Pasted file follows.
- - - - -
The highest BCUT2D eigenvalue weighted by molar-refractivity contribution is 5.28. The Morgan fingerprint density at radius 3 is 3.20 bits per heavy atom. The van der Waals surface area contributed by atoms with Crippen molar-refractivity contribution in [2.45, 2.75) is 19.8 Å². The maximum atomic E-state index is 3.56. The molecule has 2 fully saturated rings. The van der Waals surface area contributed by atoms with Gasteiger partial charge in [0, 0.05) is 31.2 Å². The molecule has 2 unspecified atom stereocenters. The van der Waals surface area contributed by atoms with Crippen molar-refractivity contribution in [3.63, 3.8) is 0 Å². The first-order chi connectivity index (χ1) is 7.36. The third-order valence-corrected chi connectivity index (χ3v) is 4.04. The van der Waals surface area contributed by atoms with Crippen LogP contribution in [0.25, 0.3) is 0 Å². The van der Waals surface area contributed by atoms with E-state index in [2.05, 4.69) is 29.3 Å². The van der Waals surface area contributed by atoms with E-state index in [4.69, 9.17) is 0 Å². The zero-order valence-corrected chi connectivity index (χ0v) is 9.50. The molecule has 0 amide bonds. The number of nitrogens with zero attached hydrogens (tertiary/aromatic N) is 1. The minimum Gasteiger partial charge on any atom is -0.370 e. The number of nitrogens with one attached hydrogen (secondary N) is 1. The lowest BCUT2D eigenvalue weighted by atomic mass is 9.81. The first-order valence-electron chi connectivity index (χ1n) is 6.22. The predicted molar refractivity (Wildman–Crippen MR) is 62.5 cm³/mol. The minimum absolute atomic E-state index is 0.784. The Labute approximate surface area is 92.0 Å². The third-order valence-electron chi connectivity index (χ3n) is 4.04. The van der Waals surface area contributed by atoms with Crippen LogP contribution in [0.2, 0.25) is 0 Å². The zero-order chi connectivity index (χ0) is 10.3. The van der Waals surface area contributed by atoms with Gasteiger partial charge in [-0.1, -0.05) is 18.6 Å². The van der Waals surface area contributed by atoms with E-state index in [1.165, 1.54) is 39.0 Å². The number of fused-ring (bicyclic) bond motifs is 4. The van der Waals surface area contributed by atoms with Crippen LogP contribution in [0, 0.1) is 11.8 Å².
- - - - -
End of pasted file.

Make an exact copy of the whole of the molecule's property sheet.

The highest BCUT2D eigenvalue weighted by molar-refractivity contribution is 5.28. The Morgan fingerprint density at radius 3 is 3.20 bits per heavy atom. The van der Waals surface area contributed by atoms with Crippen molar-refractivity contribution in [2.45, 2.75) is 19.8 Å². The maximum atomic E-state index is 3.56. The molecule has 2 fully saturated rings. The van der Waals surface area contributed by atoms with Gasteiger partial charge in [0, 0.05) is 31.2 Å². The molecule has 2 unspecified atom stereocenters. The van der Waals surface area contributed by atoms with Crippen molar-refractivity contribution in [3.63, 3.8) is 0 Å². The first-order chi connectivity index (χ1) is 7.36. The third-order valence-corrected chi connectivity index (χ3v) is 4.04. The van der Waals surface area contributed by atoms with Crippen LogP contribution in [0.25, 0.3) is 0 Å². The van der Waals surface area contributed by atoms with E-state index in [2.05, 4.69) is 29.3 Å². The van der Waals surface area contributed by atoms with E-state index in [4.69, 9.17) is 0 Å². The zero-order valence-corrected chi connectivity index (χ0v) is 9.50. The molecule has 0 amide bonds. The number of nitrogens with zero attached hydrogens (tertiary/aromatic N) is 1. The minimum Gasteiger partial charge on any atom is -0.370 e. The number of nitrogens with one attached hydrogen (secondary N) is 1. The lowest BCUT2D eigenvalue weighted by atomic mass is 9.81. The first-order valence-electron chi connectivity index (χ1n) is 6.22. The predicted molar refractivity (Wildman–Crippen MR) is 62.5 cm³/mol. The minimum absolute atomic E-state index is 0.784. The Labute approximate surface area is 92.0 Å². The third-order valence-electron chi connectivity index (χ3n) is 4.04. The van der Waals surface area contributed by atoms with Crippen LogP contribution in [0.2, 0.25) is 0 Å². The zero-order chi connectivity index (χ0) is 10.3. The van der Waals surface area contributed by atoms with Gasteiger partial charge in [-0.1, -0.05) is 18.6 Å². The van der Waals surface area contributed by atoms with E-state index in [1.165, 1.54) is 39.0 Å². The number of fused-ring (bicyclic) bond motifs is 4. The van der Waals surface area contributed by atoms with Crippen LogP contribution in [0, 0.1) is 11.8 Å².